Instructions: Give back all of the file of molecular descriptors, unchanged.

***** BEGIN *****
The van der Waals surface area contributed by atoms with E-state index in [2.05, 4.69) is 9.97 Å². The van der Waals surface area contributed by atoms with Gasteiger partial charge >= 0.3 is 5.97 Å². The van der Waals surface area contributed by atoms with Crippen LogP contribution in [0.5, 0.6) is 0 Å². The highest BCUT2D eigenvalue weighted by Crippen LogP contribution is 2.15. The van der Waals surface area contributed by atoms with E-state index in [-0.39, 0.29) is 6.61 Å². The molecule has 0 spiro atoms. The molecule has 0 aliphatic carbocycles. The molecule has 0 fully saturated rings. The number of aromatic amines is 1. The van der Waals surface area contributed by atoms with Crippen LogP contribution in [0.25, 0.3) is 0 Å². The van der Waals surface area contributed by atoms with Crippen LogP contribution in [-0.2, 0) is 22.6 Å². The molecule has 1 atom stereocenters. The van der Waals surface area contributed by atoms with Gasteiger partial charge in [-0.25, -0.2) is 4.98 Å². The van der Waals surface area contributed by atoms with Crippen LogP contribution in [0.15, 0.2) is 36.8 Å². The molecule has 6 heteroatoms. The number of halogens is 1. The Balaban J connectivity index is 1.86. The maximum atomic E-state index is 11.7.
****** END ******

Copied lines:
The van der Waals surface area contributed by atoms with E-state index in [2.05, 4.69) is 9.97 Å². The van der Waals surface area contributed by atoms with Gasteiger partial charge >= 0.3 is 5.97 Å². The van der Waals surface area contributed by atoms with Crippen LogP contribution in [0.5, 0.6) is 0 Å². The highest BCUT2D eigenvalue weighted by Crippen LogP contribution is 2.15. The van der Waals surface area contributed by atoms with E-state index in [-0.39, 0.29) is 6.61 Å². The molecule has 0 spiro atoms. The molecule has 0 aliphatic carbocycles. The molecule has 0 fully saturated rings. The number of aromatic amines is 1. The van der Waals surface area contributed by atoms with Crippen LogP contribution in [0.25, 0.3) is 0 Å². The van der Waals surface area contributed by atoms with Crippen LogP contribution in [-0.2, 0) is 22.6 Å². The molecule has 1 atom stereocenters. The van der Waals surface area contributed by atoms with Gasteiger partial charge in [-0.25, -0.2) is 4.98 Å². The van der Waals surface area contributed by atoms with Crippen LogP contribution in [0.15, 0.2) is 36.8 Å². The molecule has 6 heteroatoms. The number of halogens is 1. The Balaban J connectivity index is 1.86. The maximum atomic E-state index is 11.7.